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David Denny Published in Journal

An essay by Dr. David Denny, chair of the culture and media department, titled Food, Sex and Sustainability: A Plea for the Ethical was published in the autumn 2012 issue of Elohi Gadugi Journal.

Elohi Gadugi Jour­nal is a project of Elohi Gadugi, and The Habit of Rainy Nights Press. Their mission is to pro­vide venues for the work of strug­gling writ­ers and artists who use lan­guage as a pri­mary aspect of their art; to pro­mote nar­ra­tives of social and envi­ron­men­tal respon­si­bil­ity, and inter­cul­tural under­stand­ing; and to sup­port the works by or about indige­nous Amer­i­cans, and other mar­gin­al­ized groups in the con­tem­po­rary lit­er­ary world.

An excerpt from Food, Sex and Sustainability:

Is the so called food rev­o­lu­tion really a lib­eral, feel good, mostly elit­ist move­ment? Is buy­ing organic, or duti­fully recy­cling, or going to farmer's mar­kets more about feel­ing good about one­self than it is about engag­ing in a polit­i­cal move­ment that affirms rad­i­cal change? And, finally, and more con­tro­ver­sial, is not the sen­ti­ment that authen­tic rad­i­cal change has to begin with the indi­vid­ual him or her­self, one vote at a time or one con­sumer at a time, not an ide­o­log­i­cal corol­lary to a con­sumer soci­ety that empow­ers that sub­ject by way of the illu­sion of choice? This paper begins with a ges­ture of incred­u­lous­ness that is rem­i­nis­cent of St. Paul and Karl Marx; namely, how can so many well inten­tioned peo­ple be so pro­foundly duped? How can we not see that behind the imme­di­ate grat­i­fi­ca­tion of our vir­tu­ous lit­tle sac­ri­fices lies the mate­r­ial con­di­tions of pro­duc­tive forces whose utter depen­dency on the social rela­tions that it cre­ates is essen­tial to its sur­vival – and that, con­se­quently, the only way out of this inter­locked rela­tion is an eco­nomic and polit­i­cal inter­ven­tion that reg­is­ters some­thing like a real revolution?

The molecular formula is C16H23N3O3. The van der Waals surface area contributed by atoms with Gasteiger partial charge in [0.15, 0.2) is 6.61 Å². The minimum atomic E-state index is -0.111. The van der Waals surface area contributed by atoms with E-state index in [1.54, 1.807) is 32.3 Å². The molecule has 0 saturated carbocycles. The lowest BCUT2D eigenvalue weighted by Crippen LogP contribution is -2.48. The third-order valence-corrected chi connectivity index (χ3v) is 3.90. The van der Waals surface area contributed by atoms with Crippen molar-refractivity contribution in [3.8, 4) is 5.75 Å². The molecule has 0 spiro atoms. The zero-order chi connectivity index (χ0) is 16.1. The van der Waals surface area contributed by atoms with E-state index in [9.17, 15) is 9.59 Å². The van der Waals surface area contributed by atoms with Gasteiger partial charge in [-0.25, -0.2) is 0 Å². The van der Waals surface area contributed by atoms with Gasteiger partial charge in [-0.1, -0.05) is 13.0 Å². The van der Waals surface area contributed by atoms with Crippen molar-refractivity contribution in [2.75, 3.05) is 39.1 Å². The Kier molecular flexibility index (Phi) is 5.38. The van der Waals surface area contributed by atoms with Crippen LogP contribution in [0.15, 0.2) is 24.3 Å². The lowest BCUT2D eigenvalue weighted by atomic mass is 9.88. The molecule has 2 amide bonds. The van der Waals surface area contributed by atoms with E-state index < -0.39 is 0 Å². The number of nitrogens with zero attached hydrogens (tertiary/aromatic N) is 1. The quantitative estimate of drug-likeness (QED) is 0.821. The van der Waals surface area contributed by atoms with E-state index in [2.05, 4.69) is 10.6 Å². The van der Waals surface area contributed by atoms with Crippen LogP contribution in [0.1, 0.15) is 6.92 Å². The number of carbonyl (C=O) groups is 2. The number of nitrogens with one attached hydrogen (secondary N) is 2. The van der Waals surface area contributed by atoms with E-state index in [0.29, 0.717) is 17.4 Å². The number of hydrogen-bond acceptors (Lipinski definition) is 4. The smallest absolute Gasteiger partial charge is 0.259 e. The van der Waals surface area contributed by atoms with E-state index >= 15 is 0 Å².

Read the full article on EGJournal.org

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